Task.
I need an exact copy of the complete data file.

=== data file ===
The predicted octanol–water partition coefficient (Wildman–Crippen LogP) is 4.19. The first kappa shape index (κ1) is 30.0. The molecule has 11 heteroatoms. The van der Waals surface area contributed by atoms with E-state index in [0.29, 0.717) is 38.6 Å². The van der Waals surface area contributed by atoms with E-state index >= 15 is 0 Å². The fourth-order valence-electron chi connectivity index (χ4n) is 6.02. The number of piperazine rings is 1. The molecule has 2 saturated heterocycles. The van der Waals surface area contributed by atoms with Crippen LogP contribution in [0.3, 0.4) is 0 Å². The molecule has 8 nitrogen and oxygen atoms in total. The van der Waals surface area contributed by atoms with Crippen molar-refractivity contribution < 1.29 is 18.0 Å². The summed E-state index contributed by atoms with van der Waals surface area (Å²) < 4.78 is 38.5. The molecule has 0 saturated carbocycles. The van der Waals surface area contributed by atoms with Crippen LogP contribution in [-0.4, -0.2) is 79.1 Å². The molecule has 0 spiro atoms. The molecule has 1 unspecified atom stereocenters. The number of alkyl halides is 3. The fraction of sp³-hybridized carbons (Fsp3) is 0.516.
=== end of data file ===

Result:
The predicted octanol–water partition coefficient (Wildman–Crippen LogP) is 4.19. The first kappa shape index (κ1) is 30.0. The molecule has 11 heteroatoms. The van der Waals surface area contributed by atoms with E-state index in [0.29, 0.717) is 38.6 Å². The van der Waals surface area contributed by atoms with E-state index >= 15 is 0 Å². The fourth-order valence-electron chi connectivity index (χ4n) is 6.02. The number of piperazine rings is 1. The molecule has 2 saturated heterocycles. The van der Waals surface area contributed by atoms with Crippen LogP contribution in [0.3, 0.4) is 0 Å². The molecule has 8 nitrogen and oxygen atoms in total. The van der Waals surface area contributed by atoms with Crippen molar-refractivity contribution < 1.29 is 18.0 Å². The summed E-state index contributed by atoms with van der Waals surface area (Å²) < 4.78 is 38.5. The molecule has 0 saturated carbocycles. The van der Waals surface area contributed by atoms with Crippen LogP contribution in [-0.4, -0.2) is 79.1 Å². The molecule has 0 spiro atoms. The molecule has 1 unspecified atom stereocenters. The number of alkyl halides is 3. The fraction of sp³-hybridized carbons (Fsp3) is 0.516.